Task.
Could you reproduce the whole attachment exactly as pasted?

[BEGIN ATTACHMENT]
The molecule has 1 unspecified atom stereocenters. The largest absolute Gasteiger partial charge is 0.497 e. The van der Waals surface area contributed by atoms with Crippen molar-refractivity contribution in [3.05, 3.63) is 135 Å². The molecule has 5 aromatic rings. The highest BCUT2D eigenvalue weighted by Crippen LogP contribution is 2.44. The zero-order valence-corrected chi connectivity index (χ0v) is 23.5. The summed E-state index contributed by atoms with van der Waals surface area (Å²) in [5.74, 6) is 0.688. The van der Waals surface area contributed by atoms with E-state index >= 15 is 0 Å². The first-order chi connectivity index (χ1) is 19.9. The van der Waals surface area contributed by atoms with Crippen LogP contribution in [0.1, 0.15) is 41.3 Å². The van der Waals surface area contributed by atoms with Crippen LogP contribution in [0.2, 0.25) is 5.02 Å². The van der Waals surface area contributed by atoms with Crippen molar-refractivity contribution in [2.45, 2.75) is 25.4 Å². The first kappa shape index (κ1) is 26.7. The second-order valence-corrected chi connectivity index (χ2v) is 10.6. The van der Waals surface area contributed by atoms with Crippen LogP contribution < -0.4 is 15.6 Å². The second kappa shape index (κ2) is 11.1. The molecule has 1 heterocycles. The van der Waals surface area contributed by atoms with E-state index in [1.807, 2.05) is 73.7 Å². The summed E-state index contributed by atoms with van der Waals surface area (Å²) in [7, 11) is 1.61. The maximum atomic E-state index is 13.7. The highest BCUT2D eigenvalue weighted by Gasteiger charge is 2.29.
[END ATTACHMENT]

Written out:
The molecule has 1 unspecified atom stereocenters. The largest absolute Gasteiger partial charge is 0.497 e. The van der Waals surface area contributed by atoms with Crippen molar-refractivity contribution in [3.05, 3.63) is 135 Å². The molecule has 5 aromatic rings. The highest BCUT2D eigenvalue weighted by Crippen LogP contribution is 2.44. The zero-order valence-corrected chi connectivity index (χ0v) is 23.5. The summed E-state index contributed by atoms with van der Waals surface area (Å²) in [5.74, 6) is 0.688. The van der Waals surface area contributed by atoms with E-state index >= 15 is 0 Å². The first-order chi connectivity index (χ1) is 19.9. The van der Waals surface area contributed by atoms with Crippen LogP contribution in [0.1, 0.15) is 41.3 Å². The van der Waals surface area contributed by atoms with Crippen LogP contribution in [0.2, 0.25) is 5.02 Å². The van der Waals surface area contributed by atoms with Crippen molar-refractivity contribution in [2.45, 2.75) is 25.4 Å². The first kappa shape index (κ1) is 26.7. The second-order valence-corrected chi connectivity index (χ2v) is 10.6. The van der Waals surface area contributed by atoms with Crippen LogP contribution < -0.4 is 15.6 Å². The second kappa shape index (κ2) is 11.1. The molecule has 1 heterocycles. The van der Waals surface area contributed by atoms with E-state index in [1.807, 2.05) is 73.7 Å². The summed E-state index contributed by atoms with van der Waals surface area (Å²) in [7, 11) is 1.61. The maximum atomic E-state index is 13.7. The highest BCUT2D eigenvalue weighted by Gasteiger charge is 2.29.